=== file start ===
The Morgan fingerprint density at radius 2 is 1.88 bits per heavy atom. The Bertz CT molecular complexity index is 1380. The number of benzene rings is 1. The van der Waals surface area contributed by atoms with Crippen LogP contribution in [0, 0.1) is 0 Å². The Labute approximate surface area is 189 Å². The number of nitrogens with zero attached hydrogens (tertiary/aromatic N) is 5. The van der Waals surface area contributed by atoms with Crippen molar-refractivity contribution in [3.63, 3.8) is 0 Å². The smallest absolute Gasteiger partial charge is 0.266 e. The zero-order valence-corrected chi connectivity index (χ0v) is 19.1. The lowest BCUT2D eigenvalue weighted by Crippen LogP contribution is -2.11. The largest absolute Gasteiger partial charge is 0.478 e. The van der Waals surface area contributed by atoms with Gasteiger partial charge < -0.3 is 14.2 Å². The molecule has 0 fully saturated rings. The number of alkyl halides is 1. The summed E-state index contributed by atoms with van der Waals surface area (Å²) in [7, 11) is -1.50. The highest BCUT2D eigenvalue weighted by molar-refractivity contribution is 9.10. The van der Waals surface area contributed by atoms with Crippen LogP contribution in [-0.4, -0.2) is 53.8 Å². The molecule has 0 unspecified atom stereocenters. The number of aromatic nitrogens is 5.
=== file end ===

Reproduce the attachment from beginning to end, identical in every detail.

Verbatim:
The Morgan fingerprint density at radius 2 is 1.88 bits per heavy atom. The Bertz CT molecular complexity index is 1380. The number of benzene rings is 1. The van der Waals surface area contributed by atoms with Crippen LogP contribution in [0, 0.1) is 0 Å². The Labute approximate surface area is 189 Å². The number of nitrogens with zero attached hydrogens (tertiary/aromatic N) is 5. The van der Waals surface area contributed by atoms with Crippen molar-refractivity contribution in [3.63, 3.8) is 0 Å². The smallest absolute Gasteiger partial charge is 0.266 e. The zero-order valence-corrected chi connectivity index (χ0v) is 19.1. The lowest BCUT2D eigenvalue weighted by Crippen LogP contribution is -2.11. The largest absolute Gasteiger partial charge is 0.478 e. The van der Waals surface area contributed by atoms with Gasteiger partial charge < -0.3 is 14.2 Å². The molecule has 0 fully saturated rings. The number of alkyl halides is 1. The summed E-state index contributed by atoms with van der Waals surface area (Å²) in [7, 11) is -1.50. The highest BCUT2D eigenvalue weighted by molar-refractivity contribution is 9.10. The van der Waals surface area contributed by atoms with Crippen LogP contribution in [-0.4, -0.2) is 53.8 Å². The molecule has 0 unspecified atom stereocenters. The number of aromatic nitrogens is 5.